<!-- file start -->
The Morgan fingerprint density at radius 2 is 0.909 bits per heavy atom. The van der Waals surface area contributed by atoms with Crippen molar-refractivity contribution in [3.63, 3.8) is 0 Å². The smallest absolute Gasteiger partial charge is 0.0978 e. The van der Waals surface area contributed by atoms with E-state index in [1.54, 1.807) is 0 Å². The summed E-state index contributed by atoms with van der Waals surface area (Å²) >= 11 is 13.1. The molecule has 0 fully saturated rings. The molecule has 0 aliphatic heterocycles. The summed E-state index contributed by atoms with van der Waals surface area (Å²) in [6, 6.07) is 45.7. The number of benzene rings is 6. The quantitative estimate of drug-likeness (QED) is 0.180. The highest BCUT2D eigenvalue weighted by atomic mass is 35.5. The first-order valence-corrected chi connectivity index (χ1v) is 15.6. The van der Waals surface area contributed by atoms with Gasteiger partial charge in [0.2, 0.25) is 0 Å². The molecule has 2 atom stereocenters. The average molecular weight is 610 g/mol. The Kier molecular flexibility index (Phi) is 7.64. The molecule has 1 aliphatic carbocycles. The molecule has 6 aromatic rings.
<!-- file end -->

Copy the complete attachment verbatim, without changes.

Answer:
The Morgan fingerprint density at radius 2 is 0.909 bits per heavy atom. The van der Waals surface area contributed by atoms with Crippen molar-refractivity contribution in [3.63, 3.8) is 0 Å². The smallest absolute Gasteiger partial charge is 0.0978 e. The van der Waals surface area contributed by atoms with E-state index in [1.54, 1.807) is 0 Å². The summed E-state index contributed by atoms with van der Waals surface area (Å²) >= 11 is 13.1. The molecule has 0 fully saturated rings. The molecule has 0 aliphatic heterocycles. The summed E-state index contributed by atoms with van der Waals surface area (Å²) in [6, 6.07) is 45.7. The number of benzene rings is 6. The quantitative estimate of drug-likeness (QED) is 0.180. The highest BCUT2D eigenvalue weighted by atomic mass is 35.5. The first-order valence-corrected chi connectivity index (χ1v) is 15.6. The van der Waals surface area contributed by atoms with Gasteiger partial charge in [0.2, 0.25) is 0 Å². The molecule has 2 atom stereocenters. The average molecular weight is 610 g/mol. The Kier molecular flexibility index (Phi) is 7.64. The molecule has 1 aliphatic carbocycles. The molecule has 6 aromatic rings.